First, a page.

Malachi Love-Robinson leaves court after a hearing Wednesday morning, April 20, 2016. The teen is accused of posing as a doctor, operating New Birth New Life Medical Center in West Palm Beach. (Lannis Waters / The Palm Beach Post)

Malachi Love Robinson, the teen arrested earlier this year for allegedly impersonating a doctor, was in court for a brief hearing Wednesday morning.

Assistant State Attorney Mike Rachel told Circuit Judge Krista Marx that he has offered Love-Robinson a 3-year prison, 5-year probation plea offer. Under criminal sentencing guidelines, Rachel told Marx, faces a recommended eight-year sentence if convicted of

Marx set a tentative trial date has been set for July, and set the case for a plea conference a month earlier in case Love-Robinson decides to take the deal.

His attorney, Andrew Stine, told Marx he needed at least 60 days to be ready for trial.

Love-Robinson was thrust into the spotlight and given national media attention — with appearances on “Good Morning America” and the “Today” show among others — after the state claimed he faked his medical licenses and posed as a doctor to patients.

He was first arrested Feb. 16 after an armed narcotics task force raided his alternative medicine practice, in a West Palm Beach medical building, after he gave medical advice to an undercover officer, officials said.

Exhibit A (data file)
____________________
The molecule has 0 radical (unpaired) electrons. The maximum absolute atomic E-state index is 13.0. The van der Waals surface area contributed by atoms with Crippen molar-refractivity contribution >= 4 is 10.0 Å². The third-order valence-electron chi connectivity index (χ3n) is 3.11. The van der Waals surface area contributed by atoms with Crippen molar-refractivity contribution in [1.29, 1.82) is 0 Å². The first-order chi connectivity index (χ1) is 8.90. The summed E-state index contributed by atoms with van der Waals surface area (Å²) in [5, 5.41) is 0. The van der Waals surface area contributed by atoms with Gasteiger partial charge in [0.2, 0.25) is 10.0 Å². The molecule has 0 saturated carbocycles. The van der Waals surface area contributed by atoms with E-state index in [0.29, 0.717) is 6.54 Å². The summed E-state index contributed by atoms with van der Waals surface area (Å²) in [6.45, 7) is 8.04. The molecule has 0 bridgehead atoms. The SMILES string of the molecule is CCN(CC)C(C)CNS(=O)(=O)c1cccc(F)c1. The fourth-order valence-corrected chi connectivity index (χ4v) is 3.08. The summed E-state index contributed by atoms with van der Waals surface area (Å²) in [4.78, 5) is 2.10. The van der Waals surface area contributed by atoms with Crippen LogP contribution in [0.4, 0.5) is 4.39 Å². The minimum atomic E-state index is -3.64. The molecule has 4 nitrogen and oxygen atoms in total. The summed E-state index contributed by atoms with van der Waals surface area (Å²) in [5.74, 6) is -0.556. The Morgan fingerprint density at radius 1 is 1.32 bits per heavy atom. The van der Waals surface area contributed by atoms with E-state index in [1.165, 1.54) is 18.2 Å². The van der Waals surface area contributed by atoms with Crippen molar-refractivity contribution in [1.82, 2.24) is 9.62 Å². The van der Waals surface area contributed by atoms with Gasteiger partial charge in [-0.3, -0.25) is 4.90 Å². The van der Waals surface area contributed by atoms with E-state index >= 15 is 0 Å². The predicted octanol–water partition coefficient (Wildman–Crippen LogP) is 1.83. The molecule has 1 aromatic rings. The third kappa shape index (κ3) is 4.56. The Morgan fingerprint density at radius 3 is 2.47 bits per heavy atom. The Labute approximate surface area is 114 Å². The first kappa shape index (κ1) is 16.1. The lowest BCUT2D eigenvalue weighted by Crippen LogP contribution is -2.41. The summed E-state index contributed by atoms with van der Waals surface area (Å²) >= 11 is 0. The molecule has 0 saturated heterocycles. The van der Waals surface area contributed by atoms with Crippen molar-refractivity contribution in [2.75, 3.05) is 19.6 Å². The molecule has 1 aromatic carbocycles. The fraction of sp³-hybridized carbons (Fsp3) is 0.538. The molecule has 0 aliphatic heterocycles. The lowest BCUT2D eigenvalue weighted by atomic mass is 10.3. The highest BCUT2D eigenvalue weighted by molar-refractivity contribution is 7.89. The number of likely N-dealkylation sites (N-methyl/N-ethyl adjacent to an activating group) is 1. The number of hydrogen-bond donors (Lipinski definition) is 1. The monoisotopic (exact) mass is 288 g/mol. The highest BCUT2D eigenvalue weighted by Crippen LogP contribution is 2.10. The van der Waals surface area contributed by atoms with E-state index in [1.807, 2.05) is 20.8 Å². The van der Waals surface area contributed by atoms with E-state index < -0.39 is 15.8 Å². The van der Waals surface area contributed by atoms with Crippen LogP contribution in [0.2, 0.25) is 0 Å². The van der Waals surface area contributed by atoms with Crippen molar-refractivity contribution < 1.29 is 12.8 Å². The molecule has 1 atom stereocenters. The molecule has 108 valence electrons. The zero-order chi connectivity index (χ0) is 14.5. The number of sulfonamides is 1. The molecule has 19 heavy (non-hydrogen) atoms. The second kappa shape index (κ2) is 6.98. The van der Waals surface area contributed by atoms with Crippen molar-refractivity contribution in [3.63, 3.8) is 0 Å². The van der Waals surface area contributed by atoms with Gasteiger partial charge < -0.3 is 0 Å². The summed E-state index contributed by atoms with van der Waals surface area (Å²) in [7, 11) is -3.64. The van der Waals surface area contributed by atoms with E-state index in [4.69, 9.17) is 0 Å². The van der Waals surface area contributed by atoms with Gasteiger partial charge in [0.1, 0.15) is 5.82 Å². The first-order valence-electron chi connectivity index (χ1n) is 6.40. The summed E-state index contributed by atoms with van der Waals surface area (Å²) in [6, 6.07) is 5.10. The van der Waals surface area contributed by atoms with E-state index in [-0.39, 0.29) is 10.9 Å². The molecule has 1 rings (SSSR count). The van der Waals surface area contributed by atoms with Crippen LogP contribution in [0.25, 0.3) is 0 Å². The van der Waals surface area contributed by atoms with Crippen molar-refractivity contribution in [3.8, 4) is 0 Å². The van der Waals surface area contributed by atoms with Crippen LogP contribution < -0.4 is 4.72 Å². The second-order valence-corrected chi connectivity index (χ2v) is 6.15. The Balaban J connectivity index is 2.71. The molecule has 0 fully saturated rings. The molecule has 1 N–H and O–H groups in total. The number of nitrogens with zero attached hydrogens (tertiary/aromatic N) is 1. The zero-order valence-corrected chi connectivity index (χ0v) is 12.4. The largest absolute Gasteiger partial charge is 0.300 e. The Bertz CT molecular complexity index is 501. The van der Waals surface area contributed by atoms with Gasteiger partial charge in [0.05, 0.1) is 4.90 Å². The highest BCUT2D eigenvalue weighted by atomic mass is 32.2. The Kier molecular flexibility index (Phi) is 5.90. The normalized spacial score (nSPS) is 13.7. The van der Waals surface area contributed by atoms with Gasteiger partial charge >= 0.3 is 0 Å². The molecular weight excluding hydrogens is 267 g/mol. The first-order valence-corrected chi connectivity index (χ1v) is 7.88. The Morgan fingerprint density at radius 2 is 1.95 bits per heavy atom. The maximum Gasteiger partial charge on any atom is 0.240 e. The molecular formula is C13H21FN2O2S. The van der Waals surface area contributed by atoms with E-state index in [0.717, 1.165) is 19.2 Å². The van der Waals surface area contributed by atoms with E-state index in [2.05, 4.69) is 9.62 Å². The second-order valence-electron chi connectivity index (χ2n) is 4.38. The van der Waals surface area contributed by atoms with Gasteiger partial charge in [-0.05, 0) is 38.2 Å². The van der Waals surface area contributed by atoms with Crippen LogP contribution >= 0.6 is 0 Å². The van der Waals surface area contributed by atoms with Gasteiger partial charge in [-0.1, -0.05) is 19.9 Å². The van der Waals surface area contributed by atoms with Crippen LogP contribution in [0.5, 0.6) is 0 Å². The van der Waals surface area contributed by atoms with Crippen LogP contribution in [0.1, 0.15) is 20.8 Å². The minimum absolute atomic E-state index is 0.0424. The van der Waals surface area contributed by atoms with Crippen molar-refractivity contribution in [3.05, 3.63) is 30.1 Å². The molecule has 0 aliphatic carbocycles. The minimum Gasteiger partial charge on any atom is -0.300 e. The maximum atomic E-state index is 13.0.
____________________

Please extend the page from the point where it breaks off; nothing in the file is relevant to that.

Love-Robinson was released from jail on $21,000 bond following the arrest. He went on to speak with several media outlets, including The Palm Beach Post, and denied all wrongdoing.

“I never pretended to be a medical doctor,” Love-Robinson said in February, adding that he referred to himself as “Doctor” because of his Ph.D. “Every person I met knew that my practice was for holistic medicine.”

Love-Robinson’s Ph.D. was from Universal Life Church Seminary, an online institution, according to documents released by the Florida Department of Health. According to the seminary’s website, anyone can buy a doctorate in divinity for $29.95, the same price as bachelor’s or a master’s of divinity degree.

In addition to the charges surrounding his alternative medicine practice, Love-Robinson also faces charges he stole more than $35,000 from a patient.